?Polydora haswelli Blake and Kudenov 1978
Rare, non-indigenous, pest
38 mm for 193 chaetigers. Prostomium bilobed, caruncle to end chaetiger 3 or 4. 2 pairs of eyes arranged in trapezoid. In life dark pigment along the lateral margins of the prostomium, dark patches on the peristomium and at the base of the notopodial lobes of chaetigers 1 – 4; smaller, lighter spots on chaetigers 5 & 6. Some pigmentation around mouth and along anterior mid-ventral line. Palps with dark bands.
No notochaetae on chaetiger 1. Modified spines of chaetiger 5 slightly curved with small accessory tooth in concave side. Hooded hooks start on chaetiger 7, up to 10. Sometimes accompanied by fine companion chaetae. Branchiae start on chaetiger 7, last 5 chaetigers abranchiate; don’t touch along mid-dorsum.
Bores into shell of scallop, Pecten sulcicostatus and cultured oyster, Crassostrea gigas.
South Africa: False Bay, Northern Cape Province
Japan, New Zealand, Australia, China, Korea, possibly Brazil
Molecular evidence confirms that it is not indigenous. Identity needs clarification as it also resembles P. neocaeca closely.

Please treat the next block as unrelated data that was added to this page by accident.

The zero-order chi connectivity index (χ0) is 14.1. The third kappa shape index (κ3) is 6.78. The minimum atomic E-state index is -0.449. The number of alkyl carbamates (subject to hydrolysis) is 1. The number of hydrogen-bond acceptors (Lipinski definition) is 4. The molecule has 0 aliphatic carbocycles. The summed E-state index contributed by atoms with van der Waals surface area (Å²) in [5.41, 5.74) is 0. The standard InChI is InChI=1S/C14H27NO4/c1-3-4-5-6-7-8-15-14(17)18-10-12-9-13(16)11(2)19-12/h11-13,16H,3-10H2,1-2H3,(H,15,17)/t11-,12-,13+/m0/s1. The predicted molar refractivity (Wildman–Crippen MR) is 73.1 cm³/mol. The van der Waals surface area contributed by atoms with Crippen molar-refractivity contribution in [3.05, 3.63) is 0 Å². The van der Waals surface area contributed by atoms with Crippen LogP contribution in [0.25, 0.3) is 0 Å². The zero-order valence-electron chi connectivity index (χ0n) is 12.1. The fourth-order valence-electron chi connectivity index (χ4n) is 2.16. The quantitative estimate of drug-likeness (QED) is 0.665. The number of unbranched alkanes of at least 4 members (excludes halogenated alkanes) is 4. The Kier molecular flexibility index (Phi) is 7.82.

Blake, J. A. and Kudenov, J.D. (1978) The Spionidae (Polychaeta) from southeastern Australia and adjacent areas with a revision of the genera. Memoirs of the Natural Museum of Victoria 39, 171-280
Read, G.B. (2010) Comparison and history of Polydora websteri and P. haswelli (Polychaeta: Spionidae) as mud-blister worms in New Zealand shellfish. New Zealand Journal of Marine and Freshwater 44, 83-100.
Walker, L.M. (2014) A revision of the Polydora-complex (Annelida: Spionidae) fauna of Australia. PhD thesis. University off Queensland, Australia.
Williams, J.D. and Radashevsky, V.I. (1999). Morphology, ecology, and reproduction of a new Polydora species from the east coast of North America. Ophelia 51(2): 115-127